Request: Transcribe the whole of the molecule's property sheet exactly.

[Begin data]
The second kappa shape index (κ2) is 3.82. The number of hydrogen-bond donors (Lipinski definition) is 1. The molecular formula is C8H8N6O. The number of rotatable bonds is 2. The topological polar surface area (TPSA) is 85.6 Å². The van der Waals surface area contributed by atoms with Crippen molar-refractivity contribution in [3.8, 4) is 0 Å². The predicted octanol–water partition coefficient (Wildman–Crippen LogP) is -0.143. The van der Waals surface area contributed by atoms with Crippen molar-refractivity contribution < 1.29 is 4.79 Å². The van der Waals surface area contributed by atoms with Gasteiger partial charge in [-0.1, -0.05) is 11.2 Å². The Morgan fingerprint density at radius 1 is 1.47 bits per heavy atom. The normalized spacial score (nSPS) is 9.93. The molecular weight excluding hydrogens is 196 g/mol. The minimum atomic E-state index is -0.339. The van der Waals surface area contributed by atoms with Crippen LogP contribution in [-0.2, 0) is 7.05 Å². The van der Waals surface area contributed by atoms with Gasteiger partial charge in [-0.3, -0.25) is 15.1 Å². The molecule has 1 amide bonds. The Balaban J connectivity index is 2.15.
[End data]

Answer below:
The second kappa shape index (κ2) is 3.82. The number of hydrogen-bond donors (Lipinski definition) is 1. The molecular formula is C8H8N6O. The number of rotatable bonds is 2. The topological polar surface area (TPSA) is 85.6 Å². The van der Waals surface area contributed by atoms with Crippen molar-refractivity contribution in [3.8, 4) is 0 Å². The predicted octanol–water partition coefficient (Wildman–Crippen LogP) is -0.143. The van der Waals surface area contributed by atoms with Crippen molar-refractivity contribution < 1.29 is 4.79 Å². The van der Waals surface area contributed by atoms with Gasteiger partial charge in [-0.1, -0.05) is 11.2 Å². The Morgan fingerprint density at radius 1 is 1.47 bits per heavy atom. The normalized spacial score (nSPS) is 9.93. The molecular weight excluding hydrogens is 196 g/mol. The minimum atomic E-state index is -0.339. The van der Waals surface area contributed by atoms with Crippen LogP contribution in [-0.2, 0) is 7.05 Å². The van der Waals surface area contributed by atoms with Gasteiger partial charge in [-0.3, -0.25) is 15.1 Å². The molecule has 1 amide bonds. The Balaban J connectivity index is 2.15.